Collins, Truscott, Eichelberger, Hobbs, Rose, Wedemeyer, Krueger, Patton, Clark, Harmon of course. Gerow, Milliken, Patch, Hodge? and maybe Ridgeway despite numerous paradrop fiascoes.
 
Brooke was offered the post as Supreme Commander for Overlord. The 'deal' was that a US would command Med offensive and a Brit would do Overlord.

US went back on this 'agreement' and Eisenhower got put in place.

Marshall was also a contender.

Here is the What IF:

Brooke got the top job.
Would Monty still have been land force commander?
Although Brooke was not convinced about Patton's strategic thinking he did admire his drive. But could Brooke have controlled Patton?
Brooke was convinced that the war could have been finished in 1944 with the right focus. He was surely not impressed with Eisenhower's 'everybody fights somebody all the time'. Monty was rather sarcastic about that as well.
Would Brooke have been the great unifier (as Eisenhower was after all)?
Eisenhower was really the 'chairman of the board' until September. Brooke might have been a bit more hands-on general.

Marshall got the job:
How well grounded was Marshall in big strategic things?
Could it even have worked out?
All 3 men were in the right place IMO

Brooke as CIGs (Winston tried to get other Generals to take the job but they all declined and said it must be Brooke) and his other job - sitting on Winston

With regards to Monty, Brooke had been his boss several times during his career and Monty respected him and more importantly Brooke could manage him.

Marshall was IMO the most important General of WW2 - it was through him that the US army was stood up so quickly and successfully and the armament industry was ramped up so quickly and to such an extent.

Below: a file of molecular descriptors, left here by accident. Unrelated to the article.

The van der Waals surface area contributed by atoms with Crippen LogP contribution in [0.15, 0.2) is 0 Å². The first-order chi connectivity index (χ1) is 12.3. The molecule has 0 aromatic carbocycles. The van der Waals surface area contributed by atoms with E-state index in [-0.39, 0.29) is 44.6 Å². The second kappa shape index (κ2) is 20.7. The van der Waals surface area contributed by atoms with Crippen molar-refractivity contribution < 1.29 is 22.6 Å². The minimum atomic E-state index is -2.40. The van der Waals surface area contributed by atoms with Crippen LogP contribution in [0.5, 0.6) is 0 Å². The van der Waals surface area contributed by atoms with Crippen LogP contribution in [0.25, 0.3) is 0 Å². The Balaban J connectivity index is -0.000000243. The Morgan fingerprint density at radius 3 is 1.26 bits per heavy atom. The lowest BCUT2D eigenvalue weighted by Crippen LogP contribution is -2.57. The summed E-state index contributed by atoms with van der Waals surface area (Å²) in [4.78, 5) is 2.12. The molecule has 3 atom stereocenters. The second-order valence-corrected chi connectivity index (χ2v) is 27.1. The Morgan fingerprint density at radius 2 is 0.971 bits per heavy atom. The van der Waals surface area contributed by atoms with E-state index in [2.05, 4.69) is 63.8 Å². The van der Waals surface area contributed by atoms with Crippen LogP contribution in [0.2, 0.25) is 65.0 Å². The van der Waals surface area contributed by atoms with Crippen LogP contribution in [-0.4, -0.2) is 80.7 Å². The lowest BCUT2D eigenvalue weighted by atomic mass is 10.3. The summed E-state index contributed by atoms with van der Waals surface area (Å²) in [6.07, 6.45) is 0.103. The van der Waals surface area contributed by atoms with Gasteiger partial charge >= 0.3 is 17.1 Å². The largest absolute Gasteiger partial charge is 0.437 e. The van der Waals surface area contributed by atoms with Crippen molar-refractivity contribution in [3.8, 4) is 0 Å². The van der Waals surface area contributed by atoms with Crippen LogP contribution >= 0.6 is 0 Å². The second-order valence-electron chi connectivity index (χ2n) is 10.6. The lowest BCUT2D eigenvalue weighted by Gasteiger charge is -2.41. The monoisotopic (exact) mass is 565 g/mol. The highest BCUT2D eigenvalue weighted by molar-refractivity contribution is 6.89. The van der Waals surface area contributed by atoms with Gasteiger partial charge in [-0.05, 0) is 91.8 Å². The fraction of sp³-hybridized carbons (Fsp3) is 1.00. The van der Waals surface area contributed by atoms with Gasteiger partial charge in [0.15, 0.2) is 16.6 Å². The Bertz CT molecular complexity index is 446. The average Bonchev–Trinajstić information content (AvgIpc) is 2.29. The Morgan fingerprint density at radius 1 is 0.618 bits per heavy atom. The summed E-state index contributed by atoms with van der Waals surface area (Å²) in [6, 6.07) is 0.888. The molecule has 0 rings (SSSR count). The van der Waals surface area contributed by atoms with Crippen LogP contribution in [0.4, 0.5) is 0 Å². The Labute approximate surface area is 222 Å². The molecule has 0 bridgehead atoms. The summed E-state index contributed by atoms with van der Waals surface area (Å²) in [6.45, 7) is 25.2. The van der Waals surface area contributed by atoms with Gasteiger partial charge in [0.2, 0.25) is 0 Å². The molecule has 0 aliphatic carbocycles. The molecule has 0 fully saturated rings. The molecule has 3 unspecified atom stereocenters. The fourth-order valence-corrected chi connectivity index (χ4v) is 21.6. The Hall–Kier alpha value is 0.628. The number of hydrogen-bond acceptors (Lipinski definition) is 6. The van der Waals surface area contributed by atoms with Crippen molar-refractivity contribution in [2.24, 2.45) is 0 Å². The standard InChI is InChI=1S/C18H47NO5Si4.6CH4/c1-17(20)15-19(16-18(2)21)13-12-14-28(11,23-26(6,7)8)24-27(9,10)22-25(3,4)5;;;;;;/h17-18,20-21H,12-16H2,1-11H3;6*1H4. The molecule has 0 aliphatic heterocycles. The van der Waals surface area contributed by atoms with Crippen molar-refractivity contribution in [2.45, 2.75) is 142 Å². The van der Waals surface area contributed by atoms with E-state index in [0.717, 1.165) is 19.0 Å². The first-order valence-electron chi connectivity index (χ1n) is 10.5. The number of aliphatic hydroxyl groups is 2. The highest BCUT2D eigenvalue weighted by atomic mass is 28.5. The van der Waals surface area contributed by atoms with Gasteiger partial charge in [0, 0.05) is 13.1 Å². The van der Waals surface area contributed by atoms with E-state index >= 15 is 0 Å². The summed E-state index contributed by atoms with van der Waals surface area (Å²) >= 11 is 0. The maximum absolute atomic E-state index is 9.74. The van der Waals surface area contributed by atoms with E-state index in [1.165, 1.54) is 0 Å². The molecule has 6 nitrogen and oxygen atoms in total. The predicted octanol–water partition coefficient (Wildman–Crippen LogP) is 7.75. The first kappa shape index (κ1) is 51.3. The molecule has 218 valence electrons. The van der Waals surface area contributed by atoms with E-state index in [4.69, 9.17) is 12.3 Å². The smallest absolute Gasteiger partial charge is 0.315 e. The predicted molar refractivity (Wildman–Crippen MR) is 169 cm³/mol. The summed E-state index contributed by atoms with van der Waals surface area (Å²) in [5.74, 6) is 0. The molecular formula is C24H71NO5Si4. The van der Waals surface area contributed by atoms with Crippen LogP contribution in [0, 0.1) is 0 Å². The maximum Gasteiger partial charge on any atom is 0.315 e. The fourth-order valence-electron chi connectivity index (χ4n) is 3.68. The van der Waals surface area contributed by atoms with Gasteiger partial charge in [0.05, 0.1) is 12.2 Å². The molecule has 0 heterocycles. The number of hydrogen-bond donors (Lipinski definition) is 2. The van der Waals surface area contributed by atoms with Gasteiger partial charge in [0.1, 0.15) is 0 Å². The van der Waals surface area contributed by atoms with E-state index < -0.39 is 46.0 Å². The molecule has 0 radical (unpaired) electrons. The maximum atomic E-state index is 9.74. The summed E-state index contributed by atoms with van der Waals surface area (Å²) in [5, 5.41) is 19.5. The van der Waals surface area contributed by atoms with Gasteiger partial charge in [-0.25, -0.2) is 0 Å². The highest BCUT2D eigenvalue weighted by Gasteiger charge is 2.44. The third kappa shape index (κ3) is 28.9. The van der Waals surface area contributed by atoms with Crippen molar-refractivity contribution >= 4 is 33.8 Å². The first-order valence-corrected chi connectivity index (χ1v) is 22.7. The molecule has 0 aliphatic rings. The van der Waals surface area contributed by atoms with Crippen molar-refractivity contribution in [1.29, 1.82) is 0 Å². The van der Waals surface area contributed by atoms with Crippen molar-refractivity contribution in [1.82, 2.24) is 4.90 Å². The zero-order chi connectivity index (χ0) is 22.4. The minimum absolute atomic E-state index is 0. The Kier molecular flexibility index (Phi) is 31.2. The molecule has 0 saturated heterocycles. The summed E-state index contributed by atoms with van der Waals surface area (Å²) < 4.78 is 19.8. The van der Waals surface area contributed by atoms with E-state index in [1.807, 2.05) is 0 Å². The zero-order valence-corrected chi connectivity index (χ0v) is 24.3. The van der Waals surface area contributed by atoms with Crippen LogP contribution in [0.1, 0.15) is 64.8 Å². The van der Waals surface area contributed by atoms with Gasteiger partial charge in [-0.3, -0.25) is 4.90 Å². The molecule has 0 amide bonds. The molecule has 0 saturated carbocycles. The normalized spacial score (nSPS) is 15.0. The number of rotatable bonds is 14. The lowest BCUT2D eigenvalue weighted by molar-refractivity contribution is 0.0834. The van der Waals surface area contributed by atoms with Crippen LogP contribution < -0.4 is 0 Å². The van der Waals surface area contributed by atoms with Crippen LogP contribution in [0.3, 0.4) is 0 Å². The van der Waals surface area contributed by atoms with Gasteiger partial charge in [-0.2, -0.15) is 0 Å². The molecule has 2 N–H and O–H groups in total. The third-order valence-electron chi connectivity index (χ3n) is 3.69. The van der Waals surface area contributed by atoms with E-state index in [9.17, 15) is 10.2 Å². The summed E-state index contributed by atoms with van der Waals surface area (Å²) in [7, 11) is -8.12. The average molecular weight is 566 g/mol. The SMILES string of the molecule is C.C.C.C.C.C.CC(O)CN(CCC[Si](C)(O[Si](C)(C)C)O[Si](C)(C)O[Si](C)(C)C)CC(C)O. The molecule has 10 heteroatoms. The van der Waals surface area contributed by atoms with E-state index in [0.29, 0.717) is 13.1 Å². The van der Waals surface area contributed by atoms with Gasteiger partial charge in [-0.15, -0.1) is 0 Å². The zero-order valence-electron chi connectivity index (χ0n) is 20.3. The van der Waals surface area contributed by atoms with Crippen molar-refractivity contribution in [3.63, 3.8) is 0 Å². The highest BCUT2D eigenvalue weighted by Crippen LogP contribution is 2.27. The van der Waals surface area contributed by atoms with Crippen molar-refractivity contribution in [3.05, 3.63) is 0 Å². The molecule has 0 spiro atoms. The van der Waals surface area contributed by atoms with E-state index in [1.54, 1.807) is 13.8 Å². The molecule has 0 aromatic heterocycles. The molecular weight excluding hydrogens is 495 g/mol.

And Ike was the Chief Herder of cats - he did the job magnificently

Patton was compared to those men very junior and a number of US Generals would have been above him with regards to being the Normandy land commander if not Monty.

I am sure that Brooke and Marshall would have been excellent CinCs but IMO they had more important jobs to do.
 
...Brooke was in awe of MacArthur, but what that really says about his judgment is another thing...

That was largely because he didn't have to deal with MacArthur personally. If he'd spent a while working alongside him then Alanbrooke's high opinion of MacArthur would not have lasted long.
 
Last edited:
If Alan Brooke becomes Supreme Allied Commander then he will **not**simultaneously be Commander Land Forces as Ike was. It will be an American.
Frankly, I think Alan Brooke as Commander Land Forces would be a more workable setup than OTL. It would have freed up Ike to overseas strategy and unlike Monty, Alan Brooke's man-management was very good.
 
Patton was compared to those men very junior

He had also had an evaluation from McNair after the maneuvres of 'Good, Division probably his ceiling' Simpson gets 'Untried should do well' btw


Eisenhower is kinda accidentally inevitable. He is a major player in the US mobilisation plan especially in industrial mobilisation then in early 42 heads War Plans, prior to that had been the lead army player in an attempt to set up a joint army navy command in the Gulf which fails on Navy intrasigence, goes to London to evaluate ETOUSA which is the US command organisation for the ETO, and gets the job shortly thereafter. Goes to command North African invasion, which has to be an American because of Mers ek Kebir and is replaced as ETOUSA by Frank Andrews who is killed in a plane crash, and then by Devers. then comes back as ETOUSA which becomes SHAEF.

As ETOUSA he also has to manage the USAAC/F which is by far the biggest component most of the time.

In the interim The Med Theatre is created with Eisenhower which is in part a rejection of the idea of a common Bomber force and Pointblank, which requires an 'Independent Air Force' which means that as the US ground troops are in the Med and the Air forces in England are doing their own thing ETOUSA is sort of redundant.